A poem for my mother

•May 12, 2008 • Leave a Comment

Mom: do you get enough praise for what you do?
I don’t think so.
Maybe people are just too busy
or too afraid, too quiet to show
exactly how they feel.
Or maybe it’s the nature of what you do,
who you are
that makes this tough.

You push and pull us to look deeper
into ourselves, deeper outside of ourselves, to see
who we are meant to be,
our place in the grand scheme of The Earth.

But this is often a rough road for us to walk
and we resist, kick, and yell.
But that is your gift to the world:
to help us forward anyway.
You help us find richness in life.

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Tragedy in the factory

•May 12, 2008 • Leave a Comment

Steel toed boots make pinging noises in the
gleaming pipes twisting about the
factory. Lucky for him, production
is halted today, and no
warm milk on its way to curd runs
through this particular vein. Ahead, he sees,
a bend in this tunnel, and then, lights,
and then, yes, he finds them.
Perched above a vat
of whey are Pooh and Piglet.
“I think she’s pregnant,” he says.

Ode to Writing

•May 12, 2008 • Leave a Comment

I rise like a red balloon, untethered and vacant.
All of my shields, iron plates, bows and arrows
I have stripped and left in an urn named
yesterday. The fog of blurred progression
has retreated from above me and collects
in a plume, protecting what once was.
I am amok in the world, torn by immense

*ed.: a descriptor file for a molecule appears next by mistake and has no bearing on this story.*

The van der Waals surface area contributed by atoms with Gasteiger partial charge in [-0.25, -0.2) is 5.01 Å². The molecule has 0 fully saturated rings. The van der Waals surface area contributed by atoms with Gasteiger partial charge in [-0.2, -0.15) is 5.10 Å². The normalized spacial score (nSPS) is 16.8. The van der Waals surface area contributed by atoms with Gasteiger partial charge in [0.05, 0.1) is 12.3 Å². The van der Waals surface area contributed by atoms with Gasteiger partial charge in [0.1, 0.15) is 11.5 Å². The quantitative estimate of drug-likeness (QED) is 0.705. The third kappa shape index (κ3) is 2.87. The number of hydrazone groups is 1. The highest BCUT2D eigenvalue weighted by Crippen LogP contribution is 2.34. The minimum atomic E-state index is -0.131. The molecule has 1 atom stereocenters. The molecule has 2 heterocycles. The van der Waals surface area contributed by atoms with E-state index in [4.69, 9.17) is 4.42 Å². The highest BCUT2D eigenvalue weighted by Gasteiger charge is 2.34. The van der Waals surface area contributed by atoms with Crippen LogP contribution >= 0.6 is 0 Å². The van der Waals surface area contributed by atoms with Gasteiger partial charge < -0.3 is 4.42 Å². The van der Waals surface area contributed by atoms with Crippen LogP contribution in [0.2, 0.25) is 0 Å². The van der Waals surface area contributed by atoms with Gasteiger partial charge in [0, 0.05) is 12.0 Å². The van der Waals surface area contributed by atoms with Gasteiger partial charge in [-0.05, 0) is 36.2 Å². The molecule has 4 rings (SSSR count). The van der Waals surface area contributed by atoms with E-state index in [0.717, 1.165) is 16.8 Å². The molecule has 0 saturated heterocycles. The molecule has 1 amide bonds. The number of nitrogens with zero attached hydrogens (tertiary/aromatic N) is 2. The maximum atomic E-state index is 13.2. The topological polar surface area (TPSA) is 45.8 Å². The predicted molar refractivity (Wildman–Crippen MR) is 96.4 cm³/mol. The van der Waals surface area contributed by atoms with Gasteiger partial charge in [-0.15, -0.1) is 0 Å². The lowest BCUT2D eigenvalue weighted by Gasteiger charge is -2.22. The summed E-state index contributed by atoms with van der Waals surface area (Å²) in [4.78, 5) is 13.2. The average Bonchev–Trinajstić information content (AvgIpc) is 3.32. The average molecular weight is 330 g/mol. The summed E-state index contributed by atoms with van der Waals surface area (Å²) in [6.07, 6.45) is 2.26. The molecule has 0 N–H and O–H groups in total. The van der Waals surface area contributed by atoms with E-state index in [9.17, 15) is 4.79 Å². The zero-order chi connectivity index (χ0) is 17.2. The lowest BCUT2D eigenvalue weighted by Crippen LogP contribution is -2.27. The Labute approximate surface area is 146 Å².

tensional forces, buffeted by stratopherical gusts
but delighted.

Learning to write poetry

•May 9, 2008 • Leave a Comment

Here is a word document of this entry. Poetry Portfolio

Studying poetry and how to write it has been as exciting as the other three units. I feel that I have been able to begin a crack into the shell of poetry over the past two weeks and understand what the poets are saying much more than I ever have before. I never approached a poem looking so directly at how it was written; I generally focused on the meanings, metaphors, similes and such. But looking also at things like form, meter, rhyme, line breaks, and the sounds of words, I was able to hear and see better the thoughts of writers.

My ability to write poetry has also come a really long way, I think. When we were told in the first class to write a poem, I remember thinking, do I make it rhyme? Do there have to be a certain number of syllables? When do I start a new line? Should I purposely make it vague and cryptic? Then I began to realize that there really were no rules or shoulds in poetry. All of these devices I just mentioned can be used to communicate different feelings or messages. The one overarching theme in poetry and perhaps a must for a work to qualify as poetry, is what we discussed in that first class – that poetry is a condensed, perhaps constrained, more heavily reliant upon sounds, rhythm, and music than are other forms of writing. It is like the concentrated pearl out of the center of the oyster of writing. Like all other writing, though, poetry must also have significance – one must be able to answer why this poem needs to be written and then read. It must have tensions at work, something must happen, something must end different from where it started.

I tried to implement these lessons in the poems I wrote. I revisited the poem I discussed in my presentation, Kim Addonizio’s Aquarium, making another attempt to read it as a writer, and think I found a few more lessons to be learned. As I say in my review (see “Reading as a Writer…”), I think the greatest lesson here is the power of form as a tool to contrast other, less structured traits. At the beginning of the unit, I wrote about a poem I loved and what poetry meant for me (see “Poetry for Me”). I feel many of the themes I mentioned there I still agree with, but now understand more fully.